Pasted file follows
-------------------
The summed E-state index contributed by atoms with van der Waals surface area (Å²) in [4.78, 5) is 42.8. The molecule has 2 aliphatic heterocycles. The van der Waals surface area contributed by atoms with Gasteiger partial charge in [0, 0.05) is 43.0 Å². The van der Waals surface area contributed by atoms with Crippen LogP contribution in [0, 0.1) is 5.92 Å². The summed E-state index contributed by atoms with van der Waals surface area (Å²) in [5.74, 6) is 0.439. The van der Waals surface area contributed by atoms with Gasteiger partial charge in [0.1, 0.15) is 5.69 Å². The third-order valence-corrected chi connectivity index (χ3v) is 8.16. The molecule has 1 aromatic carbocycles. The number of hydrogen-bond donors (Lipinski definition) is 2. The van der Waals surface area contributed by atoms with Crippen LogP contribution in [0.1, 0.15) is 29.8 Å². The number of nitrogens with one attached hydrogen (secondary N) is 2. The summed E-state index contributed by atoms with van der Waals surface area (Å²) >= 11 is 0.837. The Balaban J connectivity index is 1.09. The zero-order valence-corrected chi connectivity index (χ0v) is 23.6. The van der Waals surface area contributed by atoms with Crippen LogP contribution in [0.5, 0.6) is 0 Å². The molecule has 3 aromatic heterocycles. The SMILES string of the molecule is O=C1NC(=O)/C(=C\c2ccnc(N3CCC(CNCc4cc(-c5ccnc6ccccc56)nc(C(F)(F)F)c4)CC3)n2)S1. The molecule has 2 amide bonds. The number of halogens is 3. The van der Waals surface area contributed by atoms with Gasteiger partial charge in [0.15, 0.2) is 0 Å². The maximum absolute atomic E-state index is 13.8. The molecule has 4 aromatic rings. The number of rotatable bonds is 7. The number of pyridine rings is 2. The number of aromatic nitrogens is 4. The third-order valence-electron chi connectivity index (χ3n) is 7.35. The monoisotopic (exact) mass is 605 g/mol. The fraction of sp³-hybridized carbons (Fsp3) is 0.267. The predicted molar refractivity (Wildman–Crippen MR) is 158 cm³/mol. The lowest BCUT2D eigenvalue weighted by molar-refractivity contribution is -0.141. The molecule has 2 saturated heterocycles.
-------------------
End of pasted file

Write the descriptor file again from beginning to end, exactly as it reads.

The summed E-state index contributed by atoms with van der Waals surface area (Å²) in [4.78, 5) is 42.8. The molecule has 2 aliphatic heterocycles. The van der Waals surface area contributed by atoms with Gasteiger partial charge in [0, 0.05) is 43.0 Å². The van der Waals surface area contributed by atoms with Crippen LogP contribution in [0, 0.1) is 5.92 Å². The summed E-state index contributed by atoms with van der Waals surface area (Å²) in [5.74, 6) is 0.439. The van der Waals surface area contributed by atoms with Gasteiger partial charge in [0.1, 0.15) is 5.69 Å². The third-order valence-corrected chi connectivity index (χ3v) is 8.16. The molecule has 1 aromatic carbocycles. The number of hydrogen-bond donors (Lipinski definition) is 2. The van der Waals surface area contributed by atoms with Crippen LogP contribution in [0.1, 0.15) is 29.8 Å². The number of nitrogens with one attached hydrogen (secondary N) is 2. The summed E-state index contributed by atoms with van der Waals surface area (Å²) >= 11 is 0.837. The Balaban J connectivity index is 1.09. The zero-order valence-corrected chi connectivity index (χ0v) is 23.6. The van der Waals surface area contributed by atoms with Crippen LogP contribution in [0.5, 0.6) is 0 Å². The molecule has 3 aromatic heterocycles. The SMILES string of the molecule is O=C1NC(=O)/C(=C\c2ccnc(N3CCC(CNCc4cc(-c5ccnc6ccccc56)nc(C(F)(F)F)c4)CC3)n2)S1. The molecule has 2 amide bonds. The number of halogens is 3. The van der Waals surface area contributed by atoms with Gasteiger partial charge in [0.15, 0.2) is 0 Å². The maximum absolute atomic E-state index is 13.8. The molecule has 4 aromatic rings. The number of rotatable bonds is 7. The number of pyridine rings is 2. The number of aromatic nitrogens is 4. The third-order valence-electron chi connectivity index (χ3n) is 7.35. The monoisotopic (exact) mass is 605 g/mol. The fraction of sp³-hybridized carbons (Fsp3) is 0.267. The predicted molar refractivity (Wildman–Crippen MR) is 158 cm³/mol. The lowest BCUT2D eigenvalue weighted by molar-refractivity contribution is -0.141. The molecule has 2 saturated heterocycles.